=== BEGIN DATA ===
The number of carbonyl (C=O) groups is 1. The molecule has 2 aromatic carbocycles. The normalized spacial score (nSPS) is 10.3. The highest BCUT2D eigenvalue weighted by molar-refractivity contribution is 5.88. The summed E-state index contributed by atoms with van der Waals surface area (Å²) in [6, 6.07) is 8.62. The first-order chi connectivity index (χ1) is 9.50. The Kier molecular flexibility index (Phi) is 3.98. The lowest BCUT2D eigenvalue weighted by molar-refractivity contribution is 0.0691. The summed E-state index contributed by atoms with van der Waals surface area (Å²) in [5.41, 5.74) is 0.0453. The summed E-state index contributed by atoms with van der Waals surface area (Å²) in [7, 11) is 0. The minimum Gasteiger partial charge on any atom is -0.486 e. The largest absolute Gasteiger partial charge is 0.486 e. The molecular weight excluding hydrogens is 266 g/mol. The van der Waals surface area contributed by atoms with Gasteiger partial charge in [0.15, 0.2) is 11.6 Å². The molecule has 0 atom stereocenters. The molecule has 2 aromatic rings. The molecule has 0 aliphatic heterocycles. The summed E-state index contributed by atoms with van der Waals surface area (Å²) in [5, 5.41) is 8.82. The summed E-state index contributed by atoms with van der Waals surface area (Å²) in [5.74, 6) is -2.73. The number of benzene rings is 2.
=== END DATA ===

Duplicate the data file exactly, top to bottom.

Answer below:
The number of carbonyl (C=O) groups is 1. The molecule has 2 aromatic carbocycles. The normalized spacial score (nSPS) is 10.3. The highest BCUT2D eigenvalue weighted by molar-refractivity contribution is 5.88. The summed E-state index contributed by atoms with van der Waals surface area (Å²) in [6, 6.07) is 8.62. The first-order chi connectivity index (χ1) is 9.50. The Kier molecular flexibility index (Phi) is 3.98. The lowest BCUT2D eigenvalue weighted by molar-refractivity contribution is 0.0691. The summed E-state index contributed by atoms with van der Waals surface area (Å²) in [5.41, 5.74) is 0.0453. The summed E-state index contributed by atoms with van der Waals surface area (Å²) in [7, 11) is 0. The minimum Gasteiger partial charge on any atom is -0.486 e. The largest absolute Gasteiger partial charge is 0.486 e. The molecular weight excluding hydrogens is 266 g/mol. The van der Waals surface area contributed by atoms with Gasteiger partial charge in [0.15, 0.2) is 11.6 Å². The molecule has 0 atom stereocenters. The molecule has 2 aromatic rings. The molecule has 0 aliphatic heterocycles. The summed E-state index contributed by atoms with van der Waals surface area (Å²) in [5, 5.41) is 8.82. The summed E-state index contributed by atoms with van der Waals surface area (Å²) in [5.74, 6) is -2.73. The number of benzene rings is 2.